This 2020 year continues to be a time of uncertainty. And during tough times such as these, I find myself thinking about depth psychology and archetypes. I am reminded of The Orphan Archetype during these days.
excerpt from “Crossing Thresholds: The Hero Archetype
and an Introduction to the Individuation Process in Homer’s Odyssey.”
Approaches TO TEACHING Archetypal and Mythocultural Literature IN A TECHNOLOGICAL WORLD
A dissertation submitted
DEBORAH E. LOUIS
The disappearance of a parent, whether through death, divorce, war, or self-seeking adventure, leaves a child with what Joseph Campbell describes as an “unsuspected world, and the [child] is drawn into a relationship with forces that are not rightly understood” (51). Activated by abandonment, betrayal, victimization, neglect, or disillusionment, this state of woundedness, according to Carol Pearson, launches the child into a form of the Orphan archetype (83). But one or both parents do not need to be missing in order for someone to experience the Orphan archetype.
According to Pearson,
[w]henever we feel wounded by an injustice in our lives or an injustice in our society, whenever we realize that this life is not always fair, friends talk behind our backs, people of authority cannot satisfactorily answer our questions, and truths are contingent at best, the Orphan archetype comes to the forefront. Whenever we lose our idealism, our Innocence, even for a moment, and feel a sense of hopelessness, we are facing our Orphan. (89)
Concerning its place in hero archetypes, the Orphan is a critical stage of a person’s growth and development. Woundedness, too, is an integral part of our human condition and, more importantly, how we deal with that woundedness. According to Pearson,
[t]he gift of the Orphan is to help us acknowledge our wounding and to open enough to share (in places that are safe) our fears, our vulnerabilities, and our wounds. Doing so helps us bond with others out of a grounded, honest, vulnerable place. This provides the bonding that allows intimacy to happen and also to open the heart so we may learn to be compassionate with ourselves and one another. (92)
While the feelings associated with the Orphan archetype are full of pain and alienation, conversely, according to Pearson, “[t]he gift of the Orphan archetype is [ultimately] a freedom from dependence, a form of interdependent self-reliance. We no longer rely on external authority figures, but rather learn to help ourselves and one another” (85). Therefore, at some point in our crisis of abandonment is the beginning of the hero’s journey, the “call to adventure.”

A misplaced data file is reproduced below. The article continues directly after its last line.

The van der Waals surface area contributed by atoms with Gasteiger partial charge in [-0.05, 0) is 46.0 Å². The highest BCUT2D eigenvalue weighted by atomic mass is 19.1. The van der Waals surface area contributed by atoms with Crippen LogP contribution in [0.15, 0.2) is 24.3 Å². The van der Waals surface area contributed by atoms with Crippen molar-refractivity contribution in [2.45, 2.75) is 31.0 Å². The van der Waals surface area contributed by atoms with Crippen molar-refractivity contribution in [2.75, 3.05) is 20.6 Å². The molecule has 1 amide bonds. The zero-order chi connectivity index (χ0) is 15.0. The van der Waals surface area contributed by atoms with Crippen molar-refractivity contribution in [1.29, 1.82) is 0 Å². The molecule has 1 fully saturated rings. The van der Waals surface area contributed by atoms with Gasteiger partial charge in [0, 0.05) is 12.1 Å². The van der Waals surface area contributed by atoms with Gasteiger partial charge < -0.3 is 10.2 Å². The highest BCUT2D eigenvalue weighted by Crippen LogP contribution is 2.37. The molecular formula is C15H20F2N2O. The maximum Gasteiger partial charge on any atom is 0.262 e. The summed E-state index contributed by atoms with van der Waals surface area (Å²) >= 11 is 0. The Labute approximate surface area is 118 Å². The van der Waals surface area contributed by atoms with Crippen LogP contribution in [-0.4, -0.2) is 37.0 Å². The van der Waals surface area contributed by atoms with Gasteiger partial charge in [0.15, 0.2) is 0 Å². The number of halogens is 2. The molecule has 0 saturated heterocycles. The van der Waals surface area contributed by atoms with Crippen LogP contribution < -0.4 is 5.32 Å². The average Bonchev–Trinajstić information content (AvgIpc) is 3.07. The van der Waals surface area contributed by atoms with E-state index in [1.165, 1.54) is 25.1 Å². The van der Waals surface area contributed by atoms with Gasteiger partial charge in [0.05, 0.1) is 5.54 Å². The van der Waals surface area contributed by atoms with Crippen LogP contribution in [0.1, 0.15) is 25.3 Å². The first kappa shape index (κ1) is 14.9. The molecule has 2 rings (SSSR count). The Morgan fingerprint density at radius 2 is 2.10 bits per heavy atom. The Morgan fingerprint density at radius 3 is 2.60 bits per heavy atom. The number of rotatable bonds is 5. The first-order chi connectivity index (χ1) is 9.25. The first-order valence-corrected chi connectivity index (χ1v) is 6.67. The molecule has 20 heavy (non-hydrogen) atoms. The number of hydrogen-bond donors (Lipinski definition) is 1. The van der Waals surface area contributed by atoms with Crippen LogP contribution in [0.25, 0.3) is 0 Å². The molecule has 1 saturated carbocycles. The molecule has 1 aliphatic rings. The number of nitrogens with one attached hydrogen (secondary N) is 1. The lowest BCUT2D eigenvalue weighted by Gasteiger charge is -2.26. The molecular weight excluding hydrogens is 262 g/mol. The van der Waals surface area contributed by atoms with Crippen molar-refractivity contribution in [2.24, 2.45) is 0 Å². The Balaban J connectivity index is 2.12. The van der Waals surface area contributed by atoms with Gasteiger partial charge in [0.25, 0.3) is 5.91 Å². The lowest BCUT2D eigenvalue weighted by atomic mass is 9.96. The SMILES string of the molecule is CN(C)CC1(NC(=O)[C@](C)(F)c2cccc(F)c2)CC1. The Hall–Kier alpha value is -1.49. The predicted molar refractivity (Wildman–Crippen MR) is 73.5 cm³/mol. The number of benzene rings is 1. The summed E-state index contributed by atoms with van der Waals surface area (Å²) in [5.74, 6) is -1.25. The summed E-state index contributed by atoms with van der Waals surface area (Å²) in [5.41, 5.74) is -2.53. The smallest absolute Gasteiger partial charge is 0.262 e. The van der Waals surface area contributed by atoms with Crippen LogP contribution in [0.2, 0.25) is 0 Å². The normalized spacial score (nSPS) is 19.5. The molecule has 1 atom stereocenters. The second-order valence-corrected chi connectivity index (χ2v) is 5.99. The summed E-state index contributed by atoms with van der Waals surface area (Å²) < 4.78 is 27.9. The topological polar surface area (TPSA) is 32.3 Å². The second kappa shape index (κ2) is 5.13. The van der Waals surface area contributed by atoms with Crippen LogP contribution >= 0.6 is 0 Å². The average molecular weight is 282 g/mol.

We no longer rely on external authority figures, but rather learn to help ourselves and one another” (85). Therefore, at some point in our crisis of abandonment is the beginning of the hero’s journey, the “call to adventure.” Campbell illumines this euphonic call:
It may sound the call to some high historical undertaking. Or it may mark the dawn of religious illumination. As apprehended by the mystic, it marks what has been termed ‘the awakening of the self. [. . .] But whether small or great, and no matter what the stage or grade of life, the call brings up the curtain, always, on a mystery of transfiguration—a rite, or moment, of spiritual passage, which, when complete, amounts to a dying and a birth. (Hero 51)
Perhaps, this year will ultimately be remembered as our call to adventure.
Keep reading and writing!
Campbell, Joseph. The Hero with a Thousand Faces. Princeton: Bollingen, 1968.
Louis, Deborah E. “Crossing Thresholds: The Hero Archetype and an Introduction to the Individuation Process in Homer’s Odyssey.” Approaches to Teaching Archetypal and Mythocultural Literature in a Technological World. Dissertation. April 2013.
Pearson, Carol S. Awakening the Heroes Within: Twelve Archetypes to Help Us Find Ourselves and Transform Our World. San Francisco: HarperCollins, 1991.